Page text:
Removing rust rings from kitchen sinks and baths

Thursday, September 19, 2019

How to remove rust rings from sinks, tubs and baths


While you can always use rust removal sprays and gels for removing rust rings that can appear out plug drains (often caused by water high in iron) or from say leaving aerosol cans (such as cheap shaving creams) in one place too long, there’s also a few natural home remedies that you can try using ordinary items found in the kitchen and laundry.

The first tip is to use baking soda (which is more properly known as sodium bicarbonate and used in cooking and for making hokey pokey…). This method works particularly well on stainless steel washbasins.

  1. Make a thick paste with the baking soda and water.
  2. Scrub it onto the rust ring or stain.
  3. Carefully add a few drops of vinegar to the paste. It will ‘fizz up’. Let this chemical reaction occur as that is what loosens the rust from bath or benchtop.
  4. When the fizz reaction is over, give it a wipe off with a wet cloth. Fingers crossed you’ve removed the rust.

There’s also a twist on this trick by using salt and lemon juice. If you didn’t know, lemons are citrus fruit and they are described as such because the juice contains citric acid... and you can totally use acid to remove rust!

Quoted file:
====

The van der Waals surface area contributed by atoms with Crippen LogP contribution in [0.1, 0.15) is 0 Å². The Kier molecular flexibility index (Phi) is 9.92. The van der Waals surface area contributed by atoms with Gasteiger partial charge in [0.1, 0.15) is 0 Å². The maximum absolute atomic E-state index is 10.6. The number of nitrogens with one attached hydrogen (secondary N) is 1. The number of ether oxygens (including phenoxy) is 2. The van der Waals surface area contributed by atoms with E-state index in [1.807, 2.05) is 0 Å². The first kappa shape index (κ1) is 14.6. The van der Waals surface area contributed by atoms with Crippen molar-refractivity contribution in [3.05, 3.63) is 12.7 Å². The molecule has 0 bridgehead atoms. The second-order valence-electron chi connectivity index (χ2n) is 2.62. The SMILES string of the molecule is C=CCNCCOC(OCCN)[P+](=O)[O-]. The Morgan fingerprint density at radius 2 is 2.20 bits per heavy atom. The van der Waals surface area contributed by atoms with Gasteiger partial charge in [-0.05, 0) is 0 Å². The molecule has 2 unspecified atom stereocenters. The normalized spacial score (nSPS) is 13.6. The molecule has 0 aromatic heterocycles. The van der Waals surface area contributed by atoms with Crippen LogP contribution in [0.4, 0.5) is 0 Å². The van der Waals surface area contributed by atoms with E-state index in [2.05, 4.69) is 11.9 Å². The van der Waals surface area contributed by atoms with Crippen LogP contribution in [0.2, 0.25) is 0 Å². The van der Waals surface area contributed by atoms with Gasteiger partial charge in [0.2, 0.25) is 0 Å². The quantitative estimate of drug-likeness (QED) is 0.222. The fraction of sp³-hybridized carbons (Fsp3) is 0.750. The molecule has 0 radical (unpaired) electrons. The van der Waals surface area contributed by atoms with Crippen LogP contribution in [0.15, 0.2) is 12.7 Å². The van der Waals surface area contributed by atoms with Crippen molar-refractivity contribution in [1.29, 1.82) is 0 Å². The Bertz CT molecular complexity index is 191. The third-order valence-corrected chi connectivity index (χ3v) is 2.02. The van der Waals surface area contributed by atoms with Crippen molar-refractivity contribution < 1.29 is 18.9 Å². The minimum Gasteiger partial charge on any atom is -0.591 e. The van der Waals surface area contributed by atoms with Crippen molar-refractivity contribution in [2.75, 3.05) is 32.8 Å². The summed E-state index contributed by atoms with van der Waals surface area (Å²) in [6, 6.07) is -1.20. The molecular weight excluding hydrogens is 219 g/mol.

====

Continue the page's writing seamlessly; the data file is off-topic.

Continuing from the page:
Place some common table salt over the rust and ensure the rust ring area is wholly covered. Squirt a fair amount of freshly squeezed lemon juice onto the salt. Add enough so that it soaks into the salt.

After about an hour (or even better, do it before bed and then leave till morning), scrub the salted area with a nylon kitchen scrub pad and your bath should be looking free of rust!

There are many simply natural remedies that may a householder has used as well. One part Hydrogen peroxide mixed with 2 parts of cream of tartar apparently works well (we’ve not tried this method).

We should note that if your drain and surrounding area is well rusted, then you may need to use a tried and true product like Barkeepers Friend and get some elbow grease in there too.

There is also plenty of spray-on gels that you can use to. Simple to use, spray them on, give them some time for the active ingredients to eat the rust and then wash away:

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